Nov 21, 2012 11:59 PM
TUCSON - Becoming a babysitter is a rite of passage and huge responsibility. Jennifer Espersen didn't think her first night on the job would be so traumatic.
Under immense pressure, Jennifer made all the right moves and now firefighters are calling her a hero.
"The smoke detector in the hallway started going off," recalls Jennifer. It was Sept 29 just before 11:00pm.
The young boy she was caring for, Pablo, was asleep in his room.
"When I came and looked in here. His bed was right there and the fire was about right here," Jennifer explains.
"And then I called him. And he came out the end of his bed...and then I told him to kind of get low. So we were just kind of like walking. Well not walking, we were running down this hall way."
Jennifer reached for the cordless handset of the landline. The two scrambled outside into the dark.
"I could barely see the numbers on this but I was still able to dial 911."
Jennifer was shaking. Her parents were home nearby in the neighborhood.
"I texted my parents capitol letters F.I.R.E. Fire!"
Jennifer's parents called Pablo's folks as they rushed to the house.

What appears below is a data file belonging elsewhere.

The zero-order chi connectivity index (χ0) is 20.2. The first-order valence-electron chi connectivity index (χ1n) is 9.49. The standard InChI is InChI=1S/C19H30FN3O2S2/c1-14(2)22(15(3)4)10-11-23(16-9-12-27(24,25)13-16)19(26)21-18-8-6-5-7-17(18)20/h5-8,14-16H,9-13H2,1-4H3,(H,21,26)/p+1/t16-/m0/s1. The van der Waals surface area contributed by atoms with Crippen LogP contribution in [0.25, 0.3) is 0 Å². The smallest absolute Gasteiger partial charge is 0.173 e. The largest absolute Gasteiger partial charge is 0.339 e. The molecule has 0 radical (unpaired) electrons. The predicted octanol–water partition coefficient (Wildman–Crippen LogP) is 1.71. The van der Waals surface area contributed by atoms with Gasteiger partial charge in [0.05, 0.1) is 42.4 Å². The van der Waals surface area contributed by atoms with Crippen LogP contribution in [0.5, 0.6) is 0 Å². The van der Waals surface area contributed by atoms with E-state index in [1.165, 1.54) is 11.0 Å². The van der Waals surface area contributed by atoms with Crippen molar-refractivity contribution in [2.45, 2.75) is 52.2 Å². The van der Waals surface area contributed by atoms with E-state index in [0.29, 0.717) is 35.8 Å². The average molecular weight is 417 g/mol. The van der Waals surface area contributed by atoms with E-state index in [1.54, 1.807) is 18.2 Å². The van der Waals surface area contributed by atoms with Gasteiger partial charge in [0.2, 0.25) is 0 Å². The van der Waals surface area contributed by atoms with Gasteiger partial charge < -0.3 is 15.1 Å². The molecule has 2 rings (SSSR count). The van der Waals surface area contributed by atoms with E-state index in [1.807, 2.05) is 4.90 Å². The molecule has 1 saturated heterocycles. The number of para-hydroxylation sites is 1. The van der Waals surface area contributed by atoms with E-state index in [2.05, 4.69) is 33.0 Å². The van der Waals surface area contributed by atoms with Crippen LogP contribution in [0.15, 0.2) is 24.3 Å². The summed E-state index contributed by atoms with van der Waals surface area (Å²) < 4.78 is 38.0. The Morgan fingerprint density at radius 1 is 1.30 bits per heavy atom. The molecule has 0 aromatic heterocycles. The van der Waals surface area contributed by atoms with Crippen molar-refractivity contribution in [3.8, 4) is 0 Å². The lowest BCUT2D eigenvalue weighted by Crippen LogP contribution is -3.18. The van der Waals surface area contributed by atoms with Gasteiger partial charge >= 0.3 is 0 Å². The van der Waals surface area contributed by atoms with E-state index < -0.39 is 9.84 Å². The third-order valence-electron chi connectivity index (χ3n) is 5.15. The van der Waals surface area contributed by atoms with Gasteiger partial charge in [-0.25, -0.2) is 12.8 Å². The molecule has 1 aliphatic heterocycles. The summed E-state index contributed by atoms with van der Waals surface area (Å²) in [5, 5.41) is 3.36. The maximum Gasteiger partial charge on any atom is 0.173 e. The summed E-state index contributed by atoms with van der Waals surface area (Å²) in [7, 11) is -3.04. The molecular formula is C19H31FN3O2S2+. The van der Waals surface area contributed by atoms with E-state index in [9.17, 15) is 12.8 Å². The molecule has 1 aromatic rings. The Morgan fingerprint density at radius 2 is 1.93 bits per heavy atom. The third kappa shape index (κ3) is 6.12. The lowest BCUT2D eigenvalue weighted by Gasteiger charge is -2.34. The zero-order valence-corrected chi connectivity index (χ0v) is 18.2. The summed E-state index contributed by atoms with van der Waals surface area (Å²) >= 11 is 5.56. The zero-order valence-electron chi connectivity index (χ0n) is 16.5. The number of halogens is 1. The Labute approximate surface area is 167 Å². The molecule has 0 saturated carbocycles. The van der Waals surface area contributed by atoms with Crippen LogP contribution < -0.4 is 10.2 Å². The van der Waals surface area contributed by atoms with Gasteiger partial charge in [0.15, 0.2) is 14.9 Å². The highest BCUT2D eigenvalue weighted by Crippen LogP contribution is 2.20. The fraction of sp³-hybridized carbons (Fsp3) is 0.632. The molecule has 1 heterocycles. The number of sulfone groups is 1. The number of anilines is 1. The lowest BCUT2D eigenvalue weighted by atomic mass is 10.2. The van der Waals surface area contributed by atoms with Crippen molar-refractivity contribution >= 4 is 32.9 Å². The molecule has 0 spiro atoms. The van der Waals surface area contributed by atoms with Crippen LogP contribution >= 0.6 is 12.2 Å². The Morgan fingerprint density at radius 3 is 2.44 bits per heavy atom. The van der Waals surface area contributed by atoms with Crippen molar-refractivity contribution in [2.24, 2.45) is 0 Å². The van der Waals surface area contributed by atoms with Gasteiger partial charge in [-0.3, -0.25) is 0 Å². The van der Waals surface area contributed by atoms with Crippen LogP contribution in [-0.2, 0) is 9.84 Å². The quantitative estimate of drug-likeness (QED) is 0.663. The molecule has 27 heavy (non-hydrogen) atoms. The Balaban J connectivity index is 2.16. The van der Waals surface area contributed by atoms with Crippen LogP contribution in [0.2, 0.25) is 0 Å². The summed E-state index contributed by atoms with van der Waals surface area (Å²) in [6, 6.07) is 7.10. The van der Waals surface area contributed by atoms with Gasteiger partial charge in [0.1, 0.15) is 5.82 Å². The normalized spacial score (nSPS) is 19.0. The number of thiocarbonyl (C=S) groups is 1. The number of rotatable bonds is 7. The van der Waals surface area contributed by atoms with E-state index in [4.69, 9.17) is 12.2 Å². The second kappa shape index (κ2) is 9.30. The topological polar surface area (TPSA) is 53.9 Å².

"And she still had the 911 operator on the phone," says Dale Espersen, Jennifer's dad.
"She had Pablo on her back. And she had her itouch, which is what she sent the text with. And so she was kind of crouched over like this as our lights hit her when we came pulling up."
Moments later Rural Metro was on scene. But Jennifer was still on duty.
"And she was actually able to tell me what was on fire, where it was located, how to get to it," says Capt. Scott Ferguson with Rural Metro. "We went right according where she told us and was able to locate the fire and extinguish it quickly.
For her actions Rural Metro Fire presented Jennifer with a Chief's coin; a precious token indeed, while Pablo's mom has priceless words.
"She saved my little boys life so I'm eternally grateful to her. And I thought she did everything right,"
It was a portable DVD player in Pablo's room that caused the blaze.
Talk about presence of mind, remember, Jennifer is only 12-years-old.
She took a babysitting class with the Red Cross over the summer. Jennifer tells us the most important lesson she learned is to stay calm in a crisis.
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